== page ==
Once on the Olympic chopping block, women’s hockey received much support in Sochi, but with the Games over, the real challenge begins for a sport looking for more opportunities, and more exposure for hockey’s top female players.
Immediately following the Olympics, goaltenders Noora Raty and Shannon Szabados signed professional contracts with a men’s second tier team in Finland, and Southern Professional Hockey League respectively. Although the moves are both positive steps for the sport, unless you’re a goaltender, the options are limited for many players following their minor hockey eligibility, and local athletes would like to see their game reach a new level with more opportunities available.
“I would obviously like to see the women’s game reach the level of the men’s, but I recognize that there are a lot of other smaller steps that would need to take place before that were to happen,” says Chatham’s Hokey Langan, who has represented Canada internationally, and was the captain of the Ohio State Buckeyes NCAA Division I women’s hockey team. “I do still believe there is room for the game to grow. I think increased media coverage would be a great place to start, as this would increase the exposure for female hockey players and allow people to really see the talent and skill we possess.”
To boost that exposure, some of Chatham-Kent’s biggest women’s hockey stars would like more leagues for women across Ontario and Canada, similar to the levels of league’s men have available.
“I think creating more leagues for junior women’s hockey players looking to be recruited for college should be a focus across the country,” says Tilbury’s Chelsey Stevenson, who helped the Williams College Ephs win an NCAA NESCAC championship this season. “A much larger junior league that extended further than Ontario would be extremely beneficial to those players without the means to travel the insane distances required by the PWHL.”
Langan and Stevenson are both Provincial Women’s Hockey League (PWHL) alumni, the Province’s top league for Junior aged women, but hold a common desire with younger players, including Thamesville’s Rachael Tricker, of expanding options for girls in Ontario looking to advance to the next level.
“I’d like to see a league for girls hockey that is similar to the OHL or CHL for girls to play in,” says Tricker, who plays Midget ‘AA’ hockey for the Bluewater Hawks.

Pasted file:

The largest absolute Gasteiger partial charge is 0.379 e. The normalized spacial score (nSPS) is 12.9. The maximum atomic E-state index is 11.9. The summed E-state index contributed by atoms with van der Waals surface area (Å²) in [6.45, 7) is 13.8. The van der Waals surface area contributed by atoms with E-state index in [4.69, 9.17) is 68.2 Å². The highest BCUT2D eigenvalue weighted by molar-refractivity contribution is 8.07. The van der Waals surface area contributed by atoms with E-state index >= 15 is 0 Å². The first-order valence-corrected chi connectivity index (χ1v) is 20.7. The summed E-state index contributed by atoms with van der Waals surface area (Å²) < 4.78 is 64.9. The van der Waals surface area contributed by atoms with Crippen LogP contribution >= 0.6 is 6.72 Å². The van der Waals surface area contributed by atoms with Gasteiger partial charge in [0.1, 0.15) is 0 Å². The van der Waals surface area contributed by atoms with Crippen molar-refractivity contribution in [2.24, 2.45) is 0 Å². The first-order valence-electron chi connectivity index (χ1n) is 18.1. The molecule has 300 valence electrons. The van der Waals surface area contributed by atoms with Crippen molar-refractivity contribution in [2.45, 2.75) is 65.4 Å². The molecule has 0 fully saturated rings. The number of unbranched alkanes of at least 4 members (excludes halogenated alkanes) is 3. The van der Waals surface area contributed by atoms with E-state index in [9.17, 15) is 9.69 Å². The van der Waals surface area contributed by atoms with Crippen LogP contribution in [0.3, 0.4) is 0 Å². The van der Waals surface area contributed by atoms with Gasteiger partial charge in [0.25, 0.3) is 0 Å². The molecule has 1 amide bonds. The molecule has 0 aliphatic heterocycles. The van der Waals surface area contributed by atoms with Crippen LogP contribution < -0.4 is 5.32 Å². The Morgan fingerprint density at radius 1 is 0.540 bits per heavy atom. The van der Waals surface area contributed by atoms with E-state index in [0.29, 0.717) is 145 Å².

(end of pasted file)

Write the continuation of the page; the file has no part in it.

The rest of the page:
The Canadian Women’s Hockey League is currently the highest league available for women in North America , however funding restrictions keep most women unable to compete without working outside hockey, and development leagues beyond minor hockey, the PWHL, and college are still lacking.
More barriers however, still face women’s hockey.
“Quality ice time for practices,” stated Tricker, a Lambton-Kent Composite School student, when asked about barriers to building the women’s game in Canada. “I know Chatham girls get less ice time than boys and also in Strathroy where I play we have one practice a week, which I don’t think is enough to improve.”
“Ice time specifically presents one of the most difficult barriers,” echoed Stevenson. “In every instance that I have come across in my career, men take precedence over women when scheduling ice.”
“Of course another hurdle for women in the hockey world are naysayers,” says Stevenson, who attended PEAC Academy to get the added ice time she needed to improve. “There will always be a person somewhere who believes that a competitive, physical sport such as this one should be left to men, and every time we set foot on the ice, we strive to prove that person wrong.”
For an elite NCAA player such as Langan, who on the men’s side of the sport would have instantly signed a professional contract, the problem in women’s hockey gets even more difficult when the PWHL and college are no longer an option.
“I think the big challenge that women players deal with that men don’t necessarily do is the transition from their last year of midget and junior to college hockey and where to play following college. If you want to play at a professional level, there are very limited options,” said Langan, who did speak of a select group of women advancing to the CWHL and European leagues.
Despite the challenges, Tricker, Stevenson, and Langan still believe the skill level, and competition in the women’s game is improving, and opening the eyes of fans across the globe.
“I think the skill has got a lot better and more competitive, and girls are trying to reach the boys level,” says Tricker. “Every year it is getting harder to make higher level teams because there are so many more skilled girls hockey players now, than there used to be.”
“From the first time I set foot on the ice until the first day I donned my Williams jersey, women’s hockey has certainly taken a massive step in the right direction,” says Stevenson of the growth women’s hockey has experienced since she started playing at the age of three.
Despite the positive strides, many questions still linger about where women’s hockey can go next. With the Olympics done, and the frenzy over, these local athletes hope the women’s game continues to grow, and that the support doesn’t fade.
“So many Canadians identify with hockey and feel it is rooted in our culture, but there is a disconnect between the opportunities for men and those for women,” says Langan. “I really hope that the talent displayed by our women’s team at the Olympics and the support behind these athletes doesn’t end just because the Olympics are now over.”
“I have seen this game grow from just a small seed into a nationwide epidemic,” added Stevenson. “But its growth is far from complete.”